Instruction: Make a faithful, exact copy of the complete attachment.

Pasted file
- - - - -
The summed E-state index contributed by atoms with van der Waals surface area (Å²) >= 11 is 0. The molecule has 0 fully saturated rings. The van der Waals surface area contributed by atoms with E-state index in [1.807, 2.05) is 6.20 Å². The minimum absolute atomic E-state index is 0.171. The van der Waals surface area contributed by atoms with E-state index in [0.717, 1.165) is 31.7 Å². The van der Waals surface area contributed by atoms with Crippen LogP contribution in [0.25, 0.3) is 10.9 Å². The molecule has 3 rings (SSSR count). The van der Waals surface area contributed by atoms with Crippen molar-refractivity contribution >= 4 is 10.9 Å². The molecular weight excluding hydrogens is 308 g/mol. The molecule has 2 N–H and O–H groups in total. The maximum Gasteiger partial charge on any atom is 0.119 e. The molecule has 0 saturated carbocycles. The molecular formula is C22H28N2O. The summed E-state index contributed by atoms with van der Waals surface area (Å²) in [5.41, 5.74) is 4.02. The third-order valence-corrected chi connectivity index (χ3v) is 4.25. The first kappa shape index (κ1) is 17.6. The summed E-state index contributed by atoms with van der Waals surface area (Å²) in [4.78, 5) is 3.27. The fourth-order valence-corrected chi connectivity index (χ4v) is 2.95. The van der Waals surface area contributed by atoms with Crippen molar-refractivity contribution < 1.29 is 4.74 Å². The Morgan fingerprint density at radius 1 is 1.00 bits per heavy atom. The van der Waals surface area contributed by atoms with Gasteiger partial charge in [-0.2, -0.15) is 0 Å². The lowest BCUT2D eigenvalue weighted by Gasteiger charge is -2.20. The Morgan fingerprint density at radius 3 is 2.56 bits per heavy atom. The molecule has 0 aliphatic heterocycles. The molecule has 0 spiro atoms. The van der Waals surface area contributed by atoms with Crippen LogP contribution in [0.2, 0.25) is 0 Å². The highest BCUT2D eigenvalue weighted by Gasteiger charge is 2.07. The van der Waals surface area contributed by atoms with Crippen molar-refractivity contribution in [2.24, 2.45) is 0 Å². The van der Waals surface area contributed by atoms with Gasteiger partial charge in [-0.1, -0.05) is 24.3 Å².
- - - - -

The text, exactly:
The summed E-state index contributed by atoms with van der Waals surface area (Å²) >= 11 is 0. The molecule has 0 fully saturated rings. The van der Waals surface area contributed by atoms with E-state index in [1.807, 2.05) is 6.20 Å². The minimum absolute atomic E-state index is 0.171. The van der Waals surface area contributed by atoms with E-state index in [0.717, 1.165) is 31.7 Å². The van der Waals surface area contributed by atoms with Crippen LogP contribution in [0.25, 0.3) is 10.9 Å². The molecule has 3 rings (SSSR count). The van der Waals surface area contributed by atoms with Crippen molar-refractivity contribution >= 4 is 10.9 Å². The molecular weight excluding hydrogens is 308 g/mol. The molecule has 2 N–H and O–H groups in total. The maximum Gasteiger partial charge on any atom is 0.119 e. The molecule has 0 saturated carbocycles. The molecular formula is C22H28N2O. The summed E-state index contributed by atoms with van der Waals surface area (Å²) in [5.41, 5.74) is 4.02. The third-order valence-corrected chi connectivity index (χ3v) is 4.25. The first kappa shape index (κ1) is 17.6. The summed E-state index contributed by atoms with van der Waals surface area (Å²) in [4.78, 5) is 3.27. The fourth-order valence-corrected chi connectivity index (χ4v) is 2.95. The van der Waals surface area contributed by atoms with Crippen molar-refractivity contribution < 1.29 is 4.74 Å². The Morgan fingerprint density at radius 1 is 1.00 bits per heavy atom. The van der Waals surface area contributed by atoms with Gasteiger partial charge in [-0.2, -0.15) is 0 Å². The lowest BCUT2D eigenvalue weighted by Gasteiger charge is -2.20. The Morgan fingerprint density at radius 3 is 2.56 bits per heavy atom. The molecule has 0 aliphatic heterocycles. The molecule has 0 spiro atoms. The van der Waals surface area contributed by atoms with Crippen LogP contribution in [0.2, 0.25) is 0 Å². The highest BCUT2D eigenvalue weighted by Gasteiger charge is 2.07. The van der Waals surface area contributed by atoms with Crippen molar-refractivity contribution in [2.24, 2.45) is 0 Å². The van der Waals surface area contributed by atoms with Gasteiger partial charge in [-0.1, -0.05) is 24.3 Å².